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Arthur Mayse

Madeira Park (B.C.), Harbour Publish­ing, 1990. 152pp, paper, $12.95
ISBN 1-55917-025-2. CIP

Grades 5 and 6/Ages 10 and 11
Reviewed by Joan Skogan.

Volume 19 Number 2
1991 March

Handliner's Island, set on the B.C. coast in 1946, is the story of thirteen-year-old Paddy Logan's summer spent learning to handline salmon commer­cially. Patty needs $800.00 to save his grandfather's island ranch from bank foreclosure, and his problems include his inability to "think like a salmon," as well a couple of tough creek robbers who threaten him and his "Kwakiutl Indian friend, George Mayus Simon." He triumphs eventually, with some help from a red-headed girl his own age who knows what she's doing:

"You have to read the underwater as well as the surface," his teacher told him. She reached for her long and limber bamboo pole where it wagged over the carvel's stern. "This water's going around in a big circle." Paddy reached (or his handline winder, but Lynn's sharp "No!" checked him.

Arthur Mayse's home territory near the waters of Seymour Narrows and around Quathiaski Cove (given differ­ent names here) and the sea and fishing details are well handled:

Paddy moved up to the nose of his skiff. There he knelt in precarious balance, peering down with the rake balanced across his palms. Almost at once, his eye caught the shimmer­ing undulations of schooled herring. He was about to lower his rake when, on the edges of the school below it, he saw other, very much larger fish-shapes. He realized those long, lazily gliding shadows were coho salmon. They were herding the herring school along like so many border collies shepherding a batch of woolies.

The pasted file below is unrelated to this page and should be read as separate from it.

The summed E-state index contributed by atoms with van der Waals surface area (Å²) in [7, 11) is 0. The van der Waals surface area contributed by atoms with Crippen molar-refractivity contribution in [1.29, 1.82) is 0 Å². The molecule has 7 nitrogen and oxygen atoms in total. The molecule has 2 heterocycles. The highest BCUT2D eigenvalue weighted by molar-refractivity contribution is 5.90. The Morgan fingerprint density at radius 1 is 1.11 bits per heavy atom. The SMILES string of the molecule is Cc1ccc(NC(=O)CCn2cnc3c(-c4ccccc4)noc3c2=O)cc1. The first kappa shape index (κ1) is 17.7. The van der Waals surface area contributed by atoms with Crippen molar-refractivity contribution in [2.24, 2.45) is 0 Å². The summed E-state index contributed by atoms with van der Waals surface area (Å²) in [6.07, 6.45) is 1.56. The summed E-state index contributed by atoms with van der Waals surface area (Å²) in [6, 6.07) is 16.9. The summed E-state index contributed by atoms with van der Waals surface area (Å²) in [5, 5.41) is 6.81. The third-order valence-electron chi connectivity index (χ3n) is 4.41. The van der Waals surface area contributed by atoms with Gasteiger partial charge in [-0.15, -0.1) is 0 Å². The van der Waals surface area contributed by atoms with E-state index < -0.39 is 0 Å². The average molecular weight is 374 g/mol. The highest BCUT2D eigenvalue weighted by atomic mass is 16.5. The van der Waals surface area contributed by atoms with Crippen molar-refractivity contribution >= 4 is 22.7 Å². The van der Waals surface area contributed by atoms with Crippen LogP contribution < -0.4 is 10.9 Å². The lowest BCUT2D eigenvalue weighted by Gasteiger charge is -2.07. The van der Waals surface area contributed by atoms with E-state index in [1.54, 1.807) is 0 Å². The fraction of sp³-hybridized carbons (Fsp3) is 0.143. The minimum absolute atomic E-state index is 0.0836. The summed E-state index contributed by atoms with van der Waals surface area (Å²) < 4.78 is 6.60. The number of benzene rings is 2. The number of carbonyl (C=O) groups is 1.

Handliner's Island's theme of a young boy struggling with clearly presented physical difficulties contains no sur­prises, and will likely satisfy some readers with its familiarity. But the story contains a few oddly unresolved intrusions: Paddy's grandfather's point of view is presented early in the book and never again; the boys camp on an island which is an old Kwakiutl burial ground, then, although much is made of their fear and uneasiness, nothing comes of it.

Nola Johnston provides black-and-white drawings and an attractively stylized colour cover.

Joan Skogan, Vancouver, B.C.
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